Flag Football Surges with HS Football Postponed

October 13, 2020 / Athletic AdministrationCoachingFootball
With no high school football during the fall months in upstate New York, schools and athletes have found an alternative to the traditional gridiron sport — seven-on-seven flag football.

According to a story from The Buffalo News, football was labeled a high-risk sport and the New York State Public High School Athletic Association (NYSPHSAA) announced a planned start date for football on March 1. Flag football, however, was labeled a moderate-risk sport due to no tackling or blocking.

flag football
Photo: USAG-Humphreys / Creative Commons

High school football players who were looking to stay sharp on the field if and when the sport resumes this school year are forced to play in club leagues that are not sponsored by schools, according to The Buffalo News.

The Cross Training Athletics Flag Football Club League features more than 550 athletes from more than 20 area schools. Roster sizes are limited to 15 because no more than 50 people are allowed on the field at the same time due to COVID-19 safety guidelines. Teams play in divisions for 17-under, 15-under, and 17-under for those more than 175 pounds.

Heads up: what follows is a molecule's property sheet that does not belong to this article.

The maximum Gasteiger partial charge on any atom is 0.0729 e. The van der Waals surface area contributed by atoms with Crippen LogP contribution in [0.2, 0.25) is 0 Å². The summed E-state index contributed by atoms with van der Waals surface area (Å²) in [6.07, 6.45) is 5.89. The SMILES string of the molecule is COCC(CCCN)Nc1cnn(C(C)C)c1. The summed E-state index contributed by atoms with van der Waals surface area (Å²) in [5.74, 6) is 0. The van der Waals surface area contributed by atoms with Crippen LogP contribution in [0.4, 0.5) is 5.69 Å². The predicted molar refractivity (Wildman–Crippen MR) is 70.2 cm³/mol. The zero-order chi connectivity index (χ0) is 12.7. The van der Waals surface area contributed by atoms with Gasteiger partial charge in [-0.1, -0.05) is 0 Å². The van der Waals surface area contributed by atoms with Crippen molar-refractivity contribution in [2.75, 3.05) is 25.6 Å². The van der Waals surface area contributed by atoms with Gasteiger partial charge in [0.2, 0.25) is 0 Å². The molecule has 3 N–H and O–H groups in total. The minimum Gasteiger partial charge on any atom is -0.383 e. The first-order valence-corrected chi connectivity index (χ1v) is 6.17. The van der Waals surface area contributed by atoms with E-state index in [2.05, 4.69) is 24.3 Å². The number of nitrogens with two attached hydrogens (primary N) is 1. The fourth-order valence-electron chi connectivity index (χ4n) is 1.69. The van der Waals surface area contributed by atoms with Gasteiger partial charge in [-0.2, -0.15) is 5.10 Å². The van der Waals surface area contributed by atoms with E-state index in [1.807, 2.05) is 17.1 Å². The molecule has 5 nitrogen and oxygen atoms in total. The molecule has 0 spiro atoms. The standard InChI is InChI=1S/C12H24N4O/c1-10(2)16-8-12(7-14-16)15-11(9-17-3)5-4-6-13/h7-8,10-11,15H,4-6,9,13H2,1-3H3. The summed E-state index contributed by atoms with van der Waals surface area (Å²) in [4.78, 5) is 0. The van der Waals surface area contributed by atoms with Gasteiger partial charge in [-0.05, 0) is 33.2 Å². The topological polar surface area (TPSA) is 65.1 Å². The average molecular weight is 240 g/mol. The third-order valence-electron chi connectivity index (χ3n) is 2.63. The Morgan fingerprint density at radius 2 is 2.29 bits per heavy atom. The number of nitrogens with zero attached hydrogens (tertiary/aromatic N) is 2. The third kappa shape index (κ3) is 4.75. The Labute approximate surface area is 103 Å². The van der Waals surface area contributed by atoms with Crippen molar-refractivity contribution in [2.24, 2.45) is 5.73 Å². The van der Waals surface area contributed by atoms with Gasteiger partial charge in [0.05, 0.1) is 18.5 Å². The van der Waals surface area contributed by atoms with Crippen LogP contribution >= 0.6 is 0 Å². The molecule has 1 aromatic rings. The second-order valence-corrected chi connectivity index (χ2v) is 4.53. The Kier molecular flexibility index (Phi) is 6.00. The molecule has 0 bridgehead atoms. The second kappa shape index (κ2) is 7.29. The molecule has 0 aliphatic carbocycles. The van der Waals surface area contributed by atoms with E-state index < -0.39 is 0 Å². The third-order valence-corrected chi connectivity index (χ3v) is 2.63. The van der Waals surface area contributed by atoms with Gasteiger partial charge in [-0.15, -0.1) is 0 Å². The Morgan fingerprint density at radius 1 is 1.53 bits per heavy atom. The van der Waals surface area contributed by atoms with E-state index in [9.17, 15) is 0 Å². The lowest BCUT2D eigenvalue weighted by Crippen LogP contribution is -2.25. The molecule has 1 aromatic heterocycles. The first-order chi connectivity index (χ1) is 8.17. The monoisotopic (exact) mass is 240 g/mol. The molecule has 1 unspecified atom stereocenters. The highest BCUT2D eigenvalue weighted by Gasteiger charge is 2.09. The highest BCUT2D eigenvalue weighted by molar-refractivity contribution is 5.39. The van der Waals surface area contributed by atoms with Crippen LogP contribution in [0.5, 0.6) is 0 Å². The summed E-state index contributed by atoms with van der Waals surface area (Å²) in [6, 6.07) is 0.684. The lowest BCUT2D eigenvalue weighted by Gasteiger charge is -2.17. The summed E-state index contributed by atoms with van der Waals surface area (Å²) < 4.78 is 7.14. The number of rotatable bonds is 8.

Games are 40 minutes of running time divided into two 20-minute halves. There is, of course, no contact. Offensive units start at the 40-yard line and can earn a first down at the 20. They are allowed just one run play every four downs.

“I’ll take football any way I can get it,” Canisius High senior and Sacred Heart University football commit Joseph Dixon, who plays on B.D.C. in the flag league, told The Buffalo News. “I would love to be in full pads, getting going for another state championship, but I’ll take it. It’s better than nothing. I’m just thankful for this.”

The flag football league provides a chance for athletes to get in some route running and work on their receiving and passing skills. It is providing an offseason activity for them. All high school teams were prohibited from conducting traditional offseason workouts in the spring and summer. Since the start of the fall high school sports season for low- and moderate-risk sports, some high-risk sports teams have been given the OK to conduct voluntary, non-contact workouts as long as they follow recommended COVID-19 guidelines.

“We were planning this and if football games started today, we would end the league right away,” Cross Training Athletics director Mike Masters said to The Buffalo News. “Football is meant to be with blocking and tackling, but there’s no other option right now, so we want to give the coaches and kids that were practicing an option to compete.”

To read the full story from The Buffalo News on the rise of seven-on-seven flag football, click here